I recently had reason to re-read the 1937 bills that attempted to secure a second type of the 1936 Cleveland, Ohio Centennial / Great Lakes Exposition Half Dollar. I originally discussed this attempt here:
- What If? 1937 Cleveland Centennial Half Dollar
(A quick review of that post would serve as a goof foundation for this one.)
The first bill was introduced in the House of Representatives by John McSweeney (D-OH) in March 1937. Senator Robert Johns Bulkley (D-OH) followed with the Senate version of the bill in April. The bills were immediately referred to their appropriate committee - the House bill was referred to the House Committee on Coinage, Weights, and Measures; the Senate bill to the Committee on Banking and Currency. Both bills stalled in their respective Committee.
As I re-read the bills, one thing jumped out at me that could have been a major factor in the bills' failure with the Committees (aside from the fact that the US commemorative coin market had peaked in 1936 and Congress was no longer overly supportive of new coin proposals). What struck me was the following specification:
"The coins herein authorized shall bear the date 1936, with small additional date 1937."
Considering the bills were introduced in 1937, ahead of the 1937 season of the Great Lakes Exposition, and that any coins authorized would be struck in 1937, I think attempting to downplay the addition of "1937" on the coin created a significant obstacle.
Recall that the Cleveland Centennial / Great Lakes Exposition half dollar incorporates the dual dates "1836 - 1936" into its design (they flank the map of the Great Lakes region at the rim on the reverse - they are small, but they are there), and there wouldn't have been a good reason to alter this approach on any new coin as they represented Cleveland's 100th anniversary dates. So, it really would have come down to where to locate "1937." IMO, a slight repositioning of "E PLURIBUS UNUM" up and to the left would have made ample room for a fair-sized "1937" to be added to the reverse.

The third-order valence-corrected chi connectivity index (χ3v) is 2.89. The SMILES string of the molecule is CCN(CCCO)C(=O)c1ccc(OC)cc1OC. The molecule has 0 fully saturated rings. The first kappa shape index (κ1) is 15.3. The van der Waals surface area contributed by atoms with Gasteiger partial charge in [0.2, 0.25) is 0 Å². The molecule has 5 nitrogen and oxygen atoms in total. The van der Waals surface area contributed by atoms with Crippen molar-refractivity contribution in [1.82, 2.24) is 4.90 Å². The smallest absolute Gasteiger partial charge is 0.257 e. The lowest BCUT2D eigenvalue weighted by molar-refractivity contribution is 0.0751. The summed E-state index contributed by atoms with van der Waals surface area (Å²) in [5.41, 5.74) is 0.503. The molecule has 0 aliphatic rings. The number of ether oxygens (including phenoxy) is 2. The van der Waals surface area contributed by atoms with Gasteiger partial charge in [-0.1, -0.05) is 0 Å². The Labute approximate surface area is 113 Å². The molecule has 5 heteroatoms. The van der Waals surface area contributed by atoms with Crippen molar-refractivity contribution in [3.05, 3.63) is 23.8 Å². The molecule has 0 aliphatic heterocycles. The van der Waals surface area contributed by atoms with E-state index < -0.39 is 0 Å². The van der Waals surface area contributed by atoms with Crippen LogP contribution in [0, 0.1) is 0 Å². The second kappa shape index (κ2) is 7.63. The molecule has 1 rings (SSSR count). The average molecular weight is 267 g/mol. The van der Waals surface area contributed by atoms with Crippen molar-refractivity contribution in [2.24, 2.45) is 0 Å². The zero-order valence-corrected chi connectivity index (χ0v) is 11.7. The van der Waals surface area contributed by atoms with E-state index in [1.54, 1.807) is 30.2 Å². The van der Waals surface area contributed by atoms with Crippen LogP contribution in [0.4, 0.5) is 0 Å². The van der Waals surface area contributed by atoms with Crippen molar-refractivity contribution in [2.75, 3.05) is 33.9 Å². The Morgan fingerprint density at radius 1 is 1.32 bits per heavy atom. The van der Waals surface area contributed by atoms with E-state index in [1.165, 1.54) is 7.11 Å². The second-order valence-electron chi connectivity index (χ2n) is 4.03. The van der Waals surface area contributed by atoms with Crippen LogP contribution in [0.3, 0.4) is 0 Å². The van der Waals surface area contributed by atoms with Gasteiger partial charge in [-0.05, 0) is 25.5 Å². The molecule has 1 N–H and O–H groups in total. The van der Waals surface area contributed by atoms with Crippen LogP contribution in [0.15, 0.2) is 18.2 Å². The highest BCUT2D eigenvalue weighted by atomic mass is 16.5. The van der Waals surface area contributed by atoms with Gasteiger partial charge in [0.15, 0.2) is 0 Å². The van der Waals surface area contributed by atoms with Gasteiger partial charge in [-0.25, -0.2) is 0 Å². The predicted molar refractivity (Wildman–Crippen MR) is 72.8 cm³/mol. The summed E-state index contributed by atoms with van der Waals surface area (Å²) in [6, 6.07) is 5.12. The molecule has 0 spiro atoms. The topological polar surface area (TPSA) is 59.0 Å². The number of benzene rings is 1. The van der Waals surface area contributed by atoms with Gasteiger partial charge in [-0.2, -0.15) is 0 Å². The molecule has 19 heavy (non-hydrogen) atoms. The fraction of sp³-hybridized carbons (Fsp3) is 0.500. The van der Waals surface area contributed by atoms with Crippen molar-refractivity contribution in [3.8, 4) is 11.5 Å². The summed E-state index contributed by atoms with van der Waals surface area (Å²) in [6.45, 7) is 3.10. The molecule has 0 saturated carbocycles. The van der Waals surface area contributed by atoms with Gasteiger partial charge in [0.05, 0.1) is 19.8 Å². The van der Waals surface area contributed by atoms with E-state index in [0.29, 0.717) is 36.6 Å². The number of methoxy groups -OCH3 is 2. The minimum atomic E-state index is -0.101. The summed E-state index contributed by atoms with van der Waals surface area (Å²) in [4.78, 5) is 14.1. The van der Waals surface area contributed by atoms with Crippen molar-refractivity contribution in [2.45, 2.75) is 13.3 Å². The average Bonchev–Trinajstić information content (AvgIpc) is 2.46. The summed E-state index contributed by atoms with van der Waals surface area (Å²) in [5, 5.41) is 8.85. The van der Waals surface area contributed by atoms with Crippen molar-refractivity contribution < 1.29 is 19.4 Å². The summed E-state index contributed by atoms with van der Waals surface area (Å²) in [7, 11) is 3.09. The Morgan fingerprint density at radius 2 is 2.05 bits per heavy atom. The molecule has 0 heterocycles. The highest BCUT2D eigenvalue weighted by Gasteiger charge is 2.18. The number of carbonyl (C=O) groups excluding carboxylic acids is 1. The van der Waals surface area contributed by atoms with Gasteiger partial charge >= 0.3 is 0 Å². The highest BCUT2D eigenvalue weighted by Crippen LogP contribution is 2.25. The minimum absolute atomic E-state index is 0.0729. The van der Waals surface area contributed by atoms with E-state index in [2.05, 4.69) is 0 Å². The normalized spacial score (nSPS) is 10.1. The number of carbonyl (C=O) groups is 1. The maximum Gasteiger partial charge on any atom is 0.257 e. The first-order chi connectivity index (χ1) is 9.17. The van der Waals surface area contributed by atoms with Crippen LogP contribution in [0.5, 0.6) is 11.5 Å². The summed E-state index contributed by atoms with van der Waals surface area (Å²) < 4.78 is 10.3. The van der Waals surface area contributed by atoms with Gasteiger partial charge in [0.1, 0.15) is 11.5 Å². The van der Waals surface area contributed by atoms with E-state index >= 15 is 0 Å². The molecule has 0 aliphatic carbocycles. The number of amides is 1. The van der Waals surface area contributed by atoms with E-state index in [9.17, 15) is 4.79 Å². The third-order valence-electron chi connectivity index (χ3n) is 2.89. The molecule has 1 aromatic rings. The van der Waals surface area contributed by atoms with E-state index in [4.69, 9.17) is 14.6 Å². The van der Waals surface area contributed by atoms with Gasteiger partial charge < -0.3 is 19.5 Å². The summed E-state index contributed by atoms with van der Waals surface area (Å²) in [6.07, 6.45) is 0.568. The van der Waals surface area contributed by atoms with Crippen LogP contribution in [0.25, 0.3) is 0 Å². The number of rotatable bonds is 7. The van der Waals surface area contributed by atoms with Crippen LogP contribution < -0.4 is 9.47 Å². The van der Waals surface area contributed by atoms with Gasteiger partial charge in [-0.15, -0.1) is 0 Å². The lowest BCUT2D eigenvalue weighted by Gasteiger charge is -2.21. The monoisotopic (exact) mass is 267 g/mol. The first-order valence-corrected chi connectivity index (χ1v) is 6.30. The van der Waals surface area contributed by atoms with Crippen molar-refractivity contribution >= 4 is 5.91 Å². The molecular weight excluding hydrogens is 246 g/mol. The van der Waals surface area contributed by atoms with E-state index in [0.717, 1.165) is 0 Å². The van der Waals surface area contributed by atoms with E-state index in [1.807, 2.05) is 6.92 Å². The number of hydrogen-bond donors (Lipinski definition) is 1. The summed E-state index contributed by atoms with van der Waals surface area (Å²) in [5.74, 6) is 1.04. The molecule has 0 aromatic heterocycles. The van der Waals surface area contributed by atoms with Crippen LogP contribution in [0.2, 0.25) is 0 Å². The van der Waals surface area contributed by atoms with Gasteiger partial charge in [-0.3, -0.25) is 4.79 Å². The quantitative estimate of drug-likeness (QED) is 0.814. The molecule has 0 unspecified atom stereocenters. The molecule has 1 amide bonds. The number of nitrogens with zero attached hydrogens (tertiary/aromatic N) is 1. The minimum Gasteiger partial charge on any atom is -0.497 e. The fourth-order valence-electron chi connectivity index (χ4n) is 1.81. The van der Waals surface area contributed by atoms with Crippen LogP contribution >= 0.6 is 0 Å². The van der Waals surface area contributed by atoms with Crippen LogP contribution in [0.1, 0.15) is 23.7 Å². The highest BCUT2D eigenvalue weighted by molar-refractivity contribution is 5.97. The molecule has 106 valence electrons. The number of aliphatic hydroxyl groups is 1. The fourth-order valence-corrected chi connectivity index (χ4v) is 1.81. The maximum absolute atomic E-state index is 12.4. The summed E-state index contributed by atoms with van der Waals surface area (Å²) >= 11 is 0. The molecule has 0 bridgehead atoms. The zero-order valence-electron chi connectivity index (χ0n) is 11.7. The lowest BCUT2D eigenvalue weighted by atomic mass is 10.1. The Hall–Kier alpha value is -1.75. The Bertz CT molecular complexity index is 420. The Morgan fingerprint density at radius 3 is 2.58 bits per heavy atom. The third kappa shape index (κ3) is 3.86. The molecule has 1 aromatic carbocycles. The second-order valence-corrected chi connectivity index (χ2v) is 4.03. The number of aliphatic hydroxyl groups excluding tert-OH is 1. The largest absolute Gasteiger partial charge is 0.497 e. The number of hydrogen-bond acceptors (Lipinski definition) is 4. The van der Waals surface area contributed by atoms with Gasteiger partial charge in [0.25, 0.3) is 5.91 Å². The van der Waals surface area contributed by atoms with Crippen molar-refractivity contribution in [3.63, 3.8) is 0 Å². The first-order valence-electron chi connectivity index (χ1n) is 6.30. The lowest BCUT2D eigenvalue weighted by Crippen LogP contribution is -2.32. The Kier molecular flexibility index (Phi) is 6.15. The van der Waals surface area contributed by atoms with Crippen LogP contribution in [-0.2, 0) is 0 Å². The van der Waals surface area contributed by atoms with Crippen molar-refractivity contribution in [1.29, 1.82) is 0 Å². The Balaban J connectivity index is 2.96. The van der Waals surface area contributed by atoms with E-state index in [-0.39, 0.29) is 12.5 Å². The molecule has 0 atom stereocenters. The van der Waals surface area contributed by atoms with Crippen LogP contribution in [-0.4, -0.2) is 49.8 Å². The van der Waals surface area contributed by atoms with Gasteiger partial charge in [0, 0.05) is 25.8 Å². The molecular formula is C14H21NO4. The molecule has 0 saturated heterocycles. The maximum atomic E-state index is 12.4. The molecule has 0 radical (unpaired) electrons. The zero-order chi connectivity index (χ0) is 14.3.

I think the amendment bills may have stood more of a chance if each would have simply specified the addition of "1937" and left "1936" out of the discussion. Such an approach would have more closely paralleled the 1921 Landing of the Pilgrims Tercentenary half dollar with its added "1921" to an existing dual-dated ("1620-1920") design. The Pilgrim coin did not require Congressional intervention as it had not exhausted its mintage limit in 1920 and its authorizing legislation did not include date restrictions, but as the original Cleveland / Great Lakes Exposition bill included provisions of a maximum mintage of just 50,000 coins (all of which had already been struck/delivered) and the stipulation that they all be dated "1936" - a new coin for 1937 required a new authorization.
The "new legislation" requirement made the request similar in some ways to the Daniel Boone Birth Bicentennial coin amendment that successfully secured the addition of a small "1934" on its issues of 1935, 1936, 1937 and 1938. It wouldn't surprise me to learn that Thomas G. Melish, the man behind the Cleveland coin, was inspired by the success of the Boone Commission.
Pure speculation on my part, but it seems plausible (at least to me!
).1936 Cleveland, OH Centennial / Great Lakes Exposition Half Dollar
For other of my posts about commemorative coins and medals, including more stories about the Cleveland half dollar, see: Commems Collection